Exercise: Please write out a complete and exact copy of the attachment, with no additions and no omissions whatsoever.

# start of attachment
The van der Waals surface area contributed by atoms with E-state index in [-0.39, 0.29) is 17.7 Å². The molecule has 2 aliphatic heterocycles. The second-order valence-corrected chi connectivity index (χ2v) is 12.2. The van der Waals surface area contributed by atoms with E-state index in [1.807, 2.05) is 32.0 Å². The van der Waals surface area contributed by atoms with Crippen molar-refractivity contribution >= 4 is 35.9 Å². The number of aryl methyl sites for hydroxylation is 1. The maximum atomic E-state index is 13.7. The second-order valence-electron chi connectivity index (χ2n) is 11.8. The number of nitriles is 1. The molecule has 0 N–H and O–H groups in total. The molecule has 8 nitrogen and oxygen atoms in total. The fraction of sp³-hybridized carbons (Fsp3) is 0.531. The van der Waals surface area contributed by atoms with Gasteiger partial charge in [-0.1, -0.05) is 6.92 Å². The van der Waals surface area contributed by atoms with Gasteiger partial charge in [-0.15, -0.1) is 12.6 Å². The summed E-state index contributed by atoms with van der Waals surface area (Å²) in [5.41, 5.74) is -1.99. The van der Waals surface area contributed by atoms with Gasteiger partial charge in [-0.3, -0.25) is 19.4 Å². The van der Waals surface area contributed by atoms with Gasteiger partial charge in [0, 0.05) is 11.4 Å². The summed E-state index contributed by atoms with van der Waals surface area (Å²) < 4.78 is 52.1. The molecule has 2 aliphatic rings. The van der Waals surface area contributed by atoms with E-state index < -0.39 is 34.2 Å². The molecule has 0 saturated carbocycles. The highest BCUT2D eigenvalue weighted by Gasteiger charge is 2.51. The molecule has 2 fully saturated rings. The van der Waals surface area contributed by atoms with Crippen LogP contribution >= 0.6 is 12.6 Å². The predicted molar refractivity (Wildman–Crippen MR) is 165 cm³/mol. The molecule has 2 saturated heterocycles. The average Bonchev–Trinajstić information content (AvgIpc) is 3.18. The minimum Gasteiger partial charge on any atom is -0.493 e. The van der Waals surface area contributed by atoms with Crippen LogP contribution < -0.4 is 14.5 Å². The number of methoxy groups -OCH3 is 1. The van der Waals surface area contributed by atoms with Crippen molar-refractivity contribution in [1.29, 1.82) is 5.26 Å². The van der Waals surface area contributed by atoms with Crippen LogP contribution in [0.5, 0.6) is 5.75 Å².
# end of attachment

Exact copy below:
The van der Waals surface area contributed by atoms with E-state index in [-0.39, 0.29) is 17.7 Å². The molecule has 2 aliphatic heterocycles. The second-order valence-corrected chi connectivity index (χ2v) is 12.2. The van der Waals surface area contributed by atoms with E-state index in [1.807, 2.05) is 32.0 Å². The van der Waals surface area contributed by atoms with Crippen molar-refractivity contribution >= 4 is 35.9 Å². The number of aryl methyl sites for hydroxylation is 1. The maximum atomic E-state index is 13.7. The second-order valence-electron chi connectivity index (χ2n) is 11.8. The number of nitriles is 1. The molecule has 0 N–H and O–H groups in total. The molecule has 8 nitrogen and oxygen atoms in total. The fraction of sp³-hybridized carbons (Fsp3) is 0.531. The van der Waals surface area contributed by atoms with Gasteiger partial charge in [-0.1, -0.05) is 6.92 Å². The van der Waals surface area contributed by atoms with Gasteiger partial charge in [-0.15, -0.1) is 12.6 Å². The summed E-state index contributed by atoms with van der Waals surface area (Å²) in [5.41, 5.74) is -1.99. The van der Waals surface area contributed by atoms with Gasteiger partial charge in [-0.3, -0.25) is 19.4 Å². The van der Waals surface area contributed by atoms with Gasteiger partial charge in [0, 0.05) is 11.4 Å². The summed E-state index contributed by atoms with van der Waals surface area (Å²) < 4.78 is 52.1. The molecule has 2 aliphatic rings. The van der Waals surface area contributed by atoms with E-state index < -0.39 is 34.2 Å². The molecule has 0 saturated carbocycles. The highest BCUT2D eigenvalue weighted by Gasteiger charge is 2.51. The molecule has 2 fully saturated rings. The van der Waals surface area contributed by atoms with Crippen LogP contribution >= 0.6 is 12.6 Å². The predicted molar refractivity (Wildman–Crippen MR) is 165 cm³/mol. The molecule has 2 saturated heterocycles. The average Bonchev–Trinajstić information content (AvgIpc) is 3.18. The minimum Gasteiger partial charge on any atom is -0.493 e. The van der Waals surface area contributed by atoms with Crippen LogP contribution < -0.4 is 14.5 Å². The number of methoxy groups -OCH3 is 1. The van der Waals surface area contributed by atoms with Crippen molar-refractivity contribution in [1.29, 1.82) is 5.26 Å². The van der Waals surface area contributed by atoms with Crippen LogP contribution in [0.5, 0.6) is 5.75 Å².